The amount of tax money improperly used by the Japanese government came to ¥87.4 billion in fiscal 2016, falling below ¥100 billion for the first time in 10 years, the Board of Audit said.
The board’s report, released Wednesday, did not include the results of an investigation into the sale of a heavily discounted plot of state land to nationalist school operator Moritomo Gakuen.
There were 423 cases of improper usage detected in the year ended in March, down 32 from the previous year, the report said. Of the total, 333 involved legal violations that added up to a total of ¥13.7 billion.
The report was submitted to Prime Minister Shinzo Abe.
By entity, the Land, Infrastructure, Transport and Tourism Ministry improperly spent the largest amount of tax revenue, at ¥38.4 billion, followed by the Agriculture, Forestry and Fisheries Ministry with ¥15.7 billion, and the Health, Labor and Welfare Ministry with ¥8 billion.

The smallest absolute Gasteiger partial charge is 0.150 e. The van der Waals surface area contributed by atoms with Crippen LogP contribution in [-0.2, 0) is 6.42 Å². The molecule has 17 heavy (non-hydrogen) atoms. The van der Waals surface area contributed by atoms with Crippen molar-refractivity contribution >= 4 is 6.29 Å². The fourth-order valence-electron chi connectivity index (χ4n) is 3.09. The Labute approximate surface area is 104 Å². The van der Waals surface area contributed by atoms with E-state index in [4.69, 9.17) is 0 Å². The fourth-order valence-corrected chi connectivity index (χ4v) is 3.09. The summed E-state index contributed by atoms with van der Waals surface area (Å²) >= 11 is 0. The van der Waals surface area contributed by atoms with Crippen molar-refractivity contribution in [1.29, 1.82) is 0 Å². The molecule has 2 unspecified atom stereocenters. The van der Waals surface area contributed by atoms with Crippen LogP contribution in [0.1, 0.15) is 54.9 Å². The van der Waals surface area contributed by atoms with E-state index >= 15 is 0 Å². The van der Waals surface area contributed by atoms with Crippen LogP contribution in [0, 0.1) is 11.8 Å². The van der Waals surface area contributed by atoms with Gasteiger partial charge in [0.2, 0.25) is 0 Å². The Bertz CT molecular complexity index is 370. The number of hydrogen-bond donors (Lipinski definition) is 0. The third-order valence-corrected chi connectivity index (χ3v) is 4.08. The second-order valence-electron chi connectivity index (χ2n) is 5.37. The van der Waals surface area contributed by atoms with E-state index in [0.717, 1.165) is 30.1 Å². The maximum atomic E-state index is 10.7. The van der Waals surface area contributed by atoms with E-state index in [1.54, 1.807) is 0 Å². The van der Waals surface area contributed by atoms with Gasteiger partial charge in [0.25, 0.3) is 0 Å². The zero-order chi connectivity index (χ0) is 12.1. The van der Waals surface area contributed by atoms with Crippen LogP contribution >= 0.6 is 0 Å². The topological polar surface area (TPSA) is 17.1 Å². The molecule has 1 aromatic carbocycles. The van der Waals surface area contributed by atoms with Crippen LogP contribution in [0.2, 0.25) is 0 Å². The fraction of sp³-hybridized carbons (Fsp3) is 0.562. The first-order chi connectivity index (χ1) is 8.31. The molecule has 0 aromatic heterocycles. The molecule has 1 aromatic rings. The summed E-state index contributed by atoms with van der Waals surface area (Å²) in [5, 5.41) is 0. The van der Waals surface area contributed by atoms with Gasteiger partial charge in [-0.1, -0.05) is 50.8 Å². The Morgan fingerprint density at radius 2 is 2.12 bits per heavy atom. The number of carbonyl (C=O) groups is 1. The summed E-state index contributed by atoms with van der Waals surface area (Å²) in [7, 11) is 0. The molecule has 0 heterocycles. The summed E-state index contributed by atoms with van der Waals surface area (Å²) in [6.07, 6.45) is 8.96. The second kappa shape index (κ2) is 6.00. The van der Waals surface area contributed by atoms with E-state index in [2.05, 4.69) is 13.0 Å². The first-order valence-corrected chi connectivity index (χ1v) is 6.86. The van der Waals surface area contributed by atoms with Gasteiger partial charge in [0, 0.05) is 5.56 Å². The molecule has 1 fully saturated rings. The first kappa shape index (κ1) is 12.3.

The health ministry, however, led in number of tax abuse cases at 135.
The biggest case weighed in at ¥26.9 billion and involved a subsidy program run by the land ministry to support municipal road, river and other public works projects.
Among cases linked to the March 2011 mega-quake and tsunami that devastated parts of the Tohoku region, the board found that excessive subsidies were provided to companies in damaged areas, and that businesses that were dormant received subsidies via falsified documents.
The results of the Moritomo probe are expected to be released before the end of the year. The investigation was requested by the House of Councilors, the upper chamber of the Diet, in March.